“Years after our launch, our ebooks have become far less about generating revenue. Promoting them on sites like AppSumo and Freelancer has helped us grow our list. And getting them in the hands of makers and influencers has brought us consulting projects, interviews, and speaking engagements.”

– Joanna Wiebe, Copy Hackers

The relationship builder

Many have written about using an ebook as an opt-in reward. In other words, you can use an ebook as an “ethical bribe” to get people to sign up for your email list.

And it works really well for that — but it’s smart to understand the deeper business reasoning.

Offering something valuable, like an ebook, is a reward for taking action. But it also needs to become the cornerstone of an ongoing business relationship.

As any competent sales professional can tell you, before they make a purchase, buyers need to:

  • Know you,
  • like you, and
  • trust you.

An ebook that only gets the prospect to sign up for your email list isn’t living up to its potential.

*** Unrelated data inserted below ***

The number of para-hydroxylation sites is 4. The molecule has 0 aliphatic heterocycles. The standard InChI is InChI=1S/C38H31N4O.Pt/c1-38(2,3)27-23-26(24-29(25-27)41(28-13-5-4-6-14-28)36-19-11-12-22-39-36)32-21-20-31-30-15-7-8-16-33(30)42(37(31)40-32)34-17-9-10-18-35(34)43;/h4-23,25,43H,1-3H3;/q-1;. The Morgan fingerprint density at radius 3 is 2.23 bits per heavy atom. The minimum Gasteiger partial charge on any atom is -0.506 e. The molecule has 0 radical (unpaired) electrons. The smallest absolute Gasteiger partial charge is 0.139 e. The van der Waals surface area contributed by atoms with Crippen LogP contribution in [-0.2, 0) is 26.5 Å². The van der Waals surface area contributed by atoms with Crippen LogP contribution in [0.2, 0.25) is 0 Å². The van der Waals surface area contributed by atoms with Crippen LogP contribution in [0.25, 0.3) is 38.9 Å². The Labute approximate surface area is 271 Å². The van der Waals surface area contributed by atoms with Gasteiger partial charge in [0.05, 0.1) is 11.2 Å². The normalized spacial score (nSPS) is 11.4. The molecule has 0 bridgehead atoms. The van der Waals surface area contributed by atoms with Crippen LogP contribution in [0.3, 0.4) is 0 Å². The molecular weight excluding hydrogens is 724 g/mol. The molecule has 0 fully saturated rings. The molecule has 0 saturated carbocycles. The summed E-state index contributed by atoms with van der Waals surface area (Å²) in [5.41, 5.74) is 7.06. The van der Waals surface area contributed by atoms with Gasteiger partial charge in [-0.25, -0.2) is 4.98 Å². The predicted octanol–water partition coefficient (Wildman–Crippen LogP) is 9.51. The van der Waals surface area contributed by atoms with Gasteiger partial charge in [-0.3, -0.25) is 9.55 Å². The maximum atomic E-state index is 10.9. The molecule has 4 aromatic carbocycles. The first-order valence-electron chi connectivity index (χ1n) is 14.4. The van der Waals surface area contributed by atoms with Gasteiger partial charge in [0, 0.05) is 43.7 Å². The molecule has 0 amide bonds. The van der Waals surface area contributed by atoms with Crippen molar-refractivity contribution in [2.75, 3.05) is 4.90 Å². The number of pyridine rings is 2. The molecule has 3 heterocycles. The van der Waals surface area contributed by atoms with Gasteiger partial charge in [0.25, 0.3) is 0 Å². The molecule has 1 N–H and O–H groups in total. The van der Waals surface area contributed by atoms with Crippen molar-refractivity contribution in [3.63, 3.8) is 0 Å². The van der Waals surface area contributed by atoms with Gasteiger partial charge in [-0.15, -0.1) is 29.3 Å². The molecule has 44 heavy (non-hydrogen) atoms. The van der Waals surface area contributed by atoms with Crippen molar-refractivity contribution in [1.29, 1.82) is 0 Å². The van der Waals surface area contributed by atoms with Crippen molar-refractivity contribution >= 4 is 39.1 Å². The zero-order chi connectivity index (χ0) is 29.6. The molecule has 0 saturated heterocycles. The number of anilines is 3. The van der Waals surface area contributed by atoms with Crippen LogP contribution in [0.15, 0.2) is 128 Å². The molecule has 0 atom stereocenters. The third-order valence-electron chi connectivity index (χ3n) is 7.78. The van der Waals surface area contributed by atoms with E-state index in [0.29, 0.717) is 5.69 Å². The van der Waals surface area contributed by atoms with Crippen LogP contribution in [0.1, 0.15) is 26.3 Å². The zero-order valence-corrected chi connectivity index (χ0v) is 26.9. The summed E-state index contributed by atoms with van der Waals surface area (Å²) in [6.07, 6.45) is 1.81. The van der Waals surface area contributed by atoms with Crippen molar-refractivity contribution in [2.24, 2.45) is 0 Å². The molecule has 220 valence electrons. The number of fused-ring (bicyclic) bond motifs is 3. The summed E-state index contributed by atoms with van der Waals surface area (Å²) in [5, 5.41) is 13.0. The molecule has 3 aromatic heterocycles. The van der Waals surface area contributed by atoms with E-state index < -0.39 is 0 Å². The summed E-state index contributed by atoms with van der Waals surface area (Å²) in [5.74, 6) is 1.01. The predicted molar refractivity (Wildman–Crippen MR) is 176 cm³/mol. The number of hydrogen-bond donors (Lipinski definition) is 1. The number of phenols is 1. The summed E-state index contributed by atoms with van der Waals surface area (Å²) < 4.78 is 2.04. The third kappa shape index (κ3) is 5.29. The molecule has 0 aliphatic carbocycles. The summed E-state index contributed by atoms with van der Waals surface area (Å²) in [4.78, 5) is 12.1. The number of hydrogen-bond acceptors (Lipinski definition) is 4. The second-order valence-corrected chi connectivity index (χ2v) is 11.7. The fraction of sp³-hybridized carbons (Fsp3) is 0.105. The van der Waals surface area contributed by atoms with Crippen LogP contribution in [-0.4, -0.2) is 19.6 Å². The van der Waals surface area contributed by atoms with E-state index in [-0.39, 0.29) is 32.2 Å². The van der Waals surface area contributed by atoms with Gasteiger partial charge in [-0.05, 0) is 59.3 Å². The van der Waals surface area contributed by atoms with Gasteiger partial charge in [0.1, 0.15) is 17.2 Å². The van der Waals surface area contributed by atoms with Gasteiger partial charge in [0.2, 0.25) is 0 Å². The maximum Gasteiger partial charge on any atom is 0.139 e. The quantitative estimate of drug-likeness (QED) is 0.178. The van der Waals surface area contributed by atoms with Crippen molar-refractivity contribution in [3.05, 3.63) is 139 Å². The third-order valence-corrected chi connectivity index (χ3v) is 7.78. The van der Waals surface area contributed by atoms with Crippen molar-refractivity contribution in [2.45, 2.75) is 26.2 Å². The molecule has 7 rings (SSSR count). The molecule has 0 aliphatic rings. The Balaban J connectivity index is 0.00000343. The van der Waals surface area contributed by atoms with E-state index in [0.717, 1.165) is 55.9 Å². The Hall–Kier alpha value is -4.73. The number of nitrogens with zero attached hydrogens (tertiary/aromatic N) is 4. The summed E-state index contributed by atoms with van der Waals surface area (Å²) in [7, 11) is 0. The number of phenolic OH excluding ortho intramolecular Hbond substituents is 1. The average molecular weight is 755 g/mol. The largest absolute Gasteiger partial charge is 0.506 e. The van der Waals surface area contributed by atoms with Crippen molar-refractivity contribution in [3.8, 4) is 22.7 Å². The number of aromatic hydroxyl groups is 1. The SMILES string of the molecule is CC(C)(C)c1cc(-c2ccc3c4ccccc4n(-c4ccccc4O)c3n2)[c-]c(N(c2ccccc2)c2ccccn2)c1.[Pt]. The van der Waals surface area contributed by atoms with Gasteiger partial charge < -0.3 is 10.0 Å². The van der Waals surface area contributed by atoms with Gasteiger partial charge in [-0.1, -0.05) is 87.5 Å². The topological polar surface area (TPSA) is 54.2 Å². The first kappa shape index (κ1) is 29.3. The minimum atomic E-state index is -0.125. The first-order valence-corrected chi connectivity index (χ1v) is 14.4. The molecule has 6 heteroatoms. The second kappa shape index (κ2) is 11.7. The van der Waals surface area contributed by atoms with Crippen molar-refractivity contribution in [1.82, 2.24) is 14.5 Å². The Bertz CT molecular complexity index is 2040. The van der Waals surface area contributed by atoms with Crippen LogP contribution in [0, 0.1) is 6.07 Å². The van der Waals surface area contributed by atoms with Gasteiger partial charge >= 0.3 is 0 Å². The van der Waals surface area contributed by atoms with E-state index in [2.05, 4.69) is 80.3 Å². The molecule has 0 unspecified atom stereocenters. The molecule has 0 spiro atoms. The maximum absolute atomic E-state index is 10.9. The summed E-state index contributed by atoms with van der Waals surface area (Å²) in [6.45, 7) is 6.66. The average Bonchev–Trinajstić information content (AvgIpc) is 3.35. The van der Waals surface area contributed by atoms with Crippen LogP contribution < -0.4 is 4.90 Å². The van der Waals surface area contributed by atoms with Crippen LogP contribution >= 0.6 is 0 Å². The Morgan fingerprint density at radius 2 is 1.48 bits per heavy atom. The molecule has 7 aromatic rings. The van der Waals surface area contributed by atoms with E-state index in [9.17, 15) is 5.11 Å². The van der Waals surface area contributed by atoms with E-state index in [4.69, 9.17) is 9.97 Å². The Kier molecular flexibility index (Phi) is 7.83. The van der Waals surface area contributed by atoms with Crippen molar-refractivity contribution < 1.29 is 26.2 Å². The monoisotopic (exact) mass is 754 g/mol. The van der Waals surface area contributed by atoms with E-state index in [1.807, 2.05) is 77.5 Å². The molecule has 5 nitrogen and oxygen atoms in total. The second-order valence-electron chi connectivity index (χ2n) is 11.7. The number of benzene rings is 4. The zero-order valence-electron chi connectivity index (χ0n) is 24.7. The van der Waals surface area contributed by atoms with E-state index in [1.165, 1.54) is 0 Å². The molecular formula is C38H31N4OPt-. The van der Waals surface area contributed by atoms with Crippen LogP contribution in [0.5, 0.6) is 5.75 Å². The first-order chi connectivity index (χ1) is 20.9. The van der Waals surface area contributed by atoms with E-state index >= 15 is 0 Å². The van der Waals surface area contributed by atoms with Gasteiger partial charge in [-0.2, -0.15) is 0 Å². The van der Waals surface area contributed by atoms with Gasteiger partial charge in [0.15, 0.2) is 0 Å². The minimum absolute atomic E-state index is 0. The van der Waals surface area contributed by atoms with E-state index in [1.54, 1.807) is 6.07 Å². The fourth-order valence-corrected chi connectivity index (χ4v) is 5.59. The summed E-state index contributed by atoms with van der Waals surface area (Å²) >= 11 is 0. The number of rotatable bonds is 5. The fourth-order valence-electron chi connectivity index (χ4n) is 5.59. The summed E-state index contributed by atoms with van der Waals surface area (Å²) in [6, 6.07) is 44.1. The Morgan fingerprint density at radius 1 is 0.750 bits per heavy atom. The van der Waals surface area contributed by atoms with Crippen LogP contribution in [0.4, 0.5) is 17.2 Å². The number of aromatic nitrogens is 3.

Those “ethical bribes” need to entice the prospect to take action, and they also need to further the professional relationship to build the case for an eventual purchase.

For example, My Copyblogger is a completely free membership site with an extensive library of free content marketing ebooks.

When we created the free membership library, we took the traditional “trade an ebook for an email opt-in” to a completely new level (and increased our email sign-ups by about 400 percent).

Could we have offered them for sale and made a few dollars? Definitely.

But by using them as the cornerstone of a valuable free membership experience, we’re nurturing relationships for more advanced products like Digital Commerce Academy. (Digital Commerce Academy will reopen to new students on August 21, 2017, so if you’re interested in joining, add your email address to the waitlist below.)